These racemes and their buds have lost the early flattened shape that came from the force involved in their appearance. In a week or two the lowest perianth on every raceme will open, nod from its pedicel, change colour, exsert its stamens and produce nectar, enticing bird and insect to participate in pollination rituals benefiting all concerned with this little pact of coexistence.

A. marlothii inflorescences need a few days free from cold spells to add solidity to the branches of the peduncle; all a matter of timing. If the very young and soft branches of such an inflorescence freeze overnight, the limp, aborted racemes will be lying draped helplessly and hopelessly over the leaves, never to open. There is a secondary inflorescence emerging a little lower down on this plant. Its prospects appear doubtful.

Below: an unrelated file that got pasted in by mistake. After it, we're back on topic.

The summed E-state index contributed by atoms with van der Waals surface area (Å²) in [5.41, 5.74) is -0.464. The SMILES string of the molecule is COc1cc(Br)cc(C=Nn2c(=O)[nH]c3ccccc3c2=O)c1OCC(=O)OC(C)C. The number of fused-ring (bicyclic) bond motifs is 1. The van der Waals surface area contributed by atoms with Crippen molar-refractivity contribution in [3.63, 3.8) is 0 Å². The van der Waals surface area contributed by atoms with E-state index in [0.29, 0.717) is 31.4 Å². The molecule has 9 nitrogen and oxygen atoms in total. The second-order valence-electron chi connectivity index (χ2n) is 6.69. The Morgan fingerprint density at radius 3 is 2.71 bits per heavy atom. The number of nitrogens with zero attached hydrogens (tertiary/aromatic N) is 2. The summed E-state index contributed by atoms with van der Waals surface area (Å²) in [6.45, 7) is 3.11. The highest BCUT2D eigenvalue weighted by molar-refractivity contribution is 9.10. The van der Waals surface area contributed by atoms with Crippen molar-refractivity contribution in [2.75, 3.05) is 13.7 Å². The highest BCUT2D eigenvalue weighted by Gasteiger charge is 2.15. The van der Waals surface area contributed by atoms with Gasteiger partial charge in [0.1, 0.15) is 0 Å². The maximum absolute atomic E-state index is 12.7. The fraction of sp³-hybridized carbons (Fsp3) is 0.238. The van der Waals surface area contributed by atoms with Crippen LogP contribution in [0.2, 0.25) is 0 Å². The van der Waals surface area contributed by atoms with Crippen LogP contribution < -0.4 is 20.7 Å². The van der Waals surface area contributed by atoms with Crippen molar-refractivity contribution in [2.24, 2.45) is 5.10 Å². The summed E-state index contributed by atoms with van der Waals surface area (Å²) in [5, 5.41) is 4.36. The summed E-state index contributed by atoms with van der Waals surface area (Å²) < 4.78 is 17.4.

Note the differences in size and shape of the sterile bracts visible at the various branching points on the panicle.

 

Photo: Ivan Latti

Author: Ivan Latti

Aloe marlothii flowering at Worcester

The large, but slender panicle comprising seven angled racemes presents a typical Aloe marlothii inflorescence. The orange perianths or individual flowers are densely clustered and angled down towards the stems. These flowers appear differently coloured, depending on the angle of their raceme in the sunlight. The flowers are often secund, positioned predominantly to one side of the raceme stalk rather than being distributed cylindrically around it; in the photo they tend to face upwards.

The peduncle branches are so long that the flowers are spread more widely than the in-curving leaves of the large rosette. The leaf spines are conspicuous, scattered along the green surfaces. Often glaucous to grey-green, this yellow-green leaf colour variety is also common.